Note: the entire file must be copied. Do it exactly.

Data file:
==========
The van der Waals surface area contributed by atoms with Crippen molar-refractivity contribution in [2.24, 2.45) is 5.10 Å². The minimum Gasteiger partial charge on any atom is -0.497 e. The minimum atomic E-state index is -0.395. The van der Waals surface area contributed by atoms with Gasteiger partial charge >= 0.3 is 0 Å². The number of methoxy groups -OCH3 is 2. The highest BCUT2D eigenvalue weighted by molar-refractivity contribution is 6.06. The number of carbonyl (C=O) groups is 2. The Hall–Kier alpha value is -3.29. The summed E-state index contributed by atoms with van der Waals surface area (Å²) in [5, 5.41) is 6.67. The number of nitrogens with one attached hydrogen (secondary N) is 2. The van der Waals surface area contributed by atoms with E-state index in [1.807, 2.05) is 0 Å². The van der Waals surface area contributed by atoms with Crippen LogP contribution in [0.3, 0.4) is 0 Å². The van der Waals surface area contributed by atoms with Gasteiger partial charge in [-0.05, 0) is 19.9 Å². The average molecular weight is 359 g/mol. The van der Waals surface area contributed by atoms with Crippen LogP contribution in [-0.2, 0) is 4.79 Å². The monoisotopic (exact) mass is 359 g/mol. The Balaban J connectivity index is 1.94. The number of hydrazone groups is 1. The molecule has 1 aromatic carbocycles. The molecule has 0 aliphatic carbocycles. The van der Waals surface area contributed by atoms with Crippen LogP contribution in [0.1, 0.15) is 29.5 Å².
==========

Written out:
The van der Waals surface area contributed by atoms with Crippen molar-refractivity contribution in [2.24, 2.45) is 5.10 Å². The minimum Gasteiger partial charge on any atom is -0.497 e. The minimum atomic E-state index is -0.395. The van der Waals surface area contributed by atoms with Gasteiger partial charge >= 0.3 is 0 Å². The number of methoxy groups -OCH3 is 2. The highest BCUT2D eigenvalue weighted by molar-refractivity contribution is 6.06. The number of carbonyl (C=O) groups is 2. The Hall–Kier alpha value is -3.29. The summed E-state index contributed by atoms with van der Waals surface area (Å²) in [5, 5.41) is 6.67. The number of nitrogens with one attached hydrogen (secondary N) is 2. The van der Waals surface area contributed by atoms with E-state index in [1.807, 2.05) is 0 Å². The van der Waals surface area contributed by atoms with Crippen LogP contribution in [0.3, 0.4) is 0 Å². The van der Waals surface area contributed by atoms with Gasteiger partial charge in [-0.05, 0) is 19.9 Å². The average molecular weight is 359 g/mol. The van der Waals surface area contributed by atoms with Crippen LogP contribution in [-0.2, 0) is 4.79 Å². The monoisotopic (exact) mass is 359 g/mol. The Balaban J connectivity index is 1.94. The number of hydrazone groups is 1. The molecule has 1 aromatic carbocycles. The molecule has 0 aliphatic carbocycles. The van der Waals surface area contributed by atoms with Crippen LogP contribution in [0.1, 0.15) is 29.5 Å².